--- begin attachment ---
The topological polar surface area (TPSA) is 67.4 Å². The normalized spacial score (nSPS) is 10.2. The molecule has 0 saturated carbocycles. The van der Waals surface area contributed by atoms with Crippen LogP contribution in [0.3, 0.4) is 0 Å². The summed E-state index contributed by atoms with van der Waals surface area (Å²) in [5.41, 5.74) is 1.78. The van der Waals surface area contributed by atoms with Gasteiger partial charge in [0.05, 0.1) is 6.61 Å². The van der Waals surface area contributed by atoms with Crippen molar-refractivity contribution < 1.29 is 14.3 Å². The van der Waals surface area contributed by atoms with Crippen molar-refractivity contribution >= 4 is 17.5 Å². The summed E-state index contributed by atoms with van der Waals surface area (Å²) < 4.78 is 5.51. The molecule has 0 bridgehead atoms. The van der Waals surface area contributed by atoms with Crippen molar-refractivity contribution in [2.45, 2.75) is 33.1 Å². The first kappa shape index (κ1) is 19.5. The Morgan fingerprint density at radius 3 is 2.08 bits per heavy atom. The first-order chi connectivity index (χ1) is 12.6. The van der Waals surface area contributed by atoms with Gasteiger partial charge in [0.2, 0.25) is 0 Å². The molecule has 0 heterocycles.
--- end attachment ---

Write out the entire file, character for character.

The topological polar surface area (TPSA) is 67.4 Å². The normalized spacial score (nSPS) is 10.2. The molecule has 0 saturated carbocycles. The van der Waals surface area contributed by atoms with Crippen LogP contribution in [0.3, 0.4) is 0 Å². The summed E-state index contributed by atoms with van der Waals surface area (Å²) in [5.41, 5.74) is 1.78. The van der Waals surface area contributed by atoms with Gasteiger partial charge in [0.05, 0.1) is 6.61 Å². The van der Waals surface area contributed by atoms with Crippen molar-refractivity contribution < 1.29 is 14.3 Å². The van der Waals surface area contributed by atoms with Crippen molar-refractivity contribution >= 4 is 17.5 Å². The summed E-state index contributed by atoms with van der Waals surface area (Å²) < 4.78 is 5.51. The molecule has 0 bridgehead atoms. The van der Waals surface area contributed by atoms with Crippen molar-refractivity contribution in [2.45, 2.75) is 33.1 Å². The first kappa shape index (κ1) is 19.5. The Morgan fingerprint density at radius 3 is 2.08 bits per heavy atom. The first-order chi connectivity index (χ1) is 12.6. The van der Waals surface area contributed by atoms with Gasteiger partial charge in [0.2, 0.25) is 0 Å². The molecule has 0 heterocycles.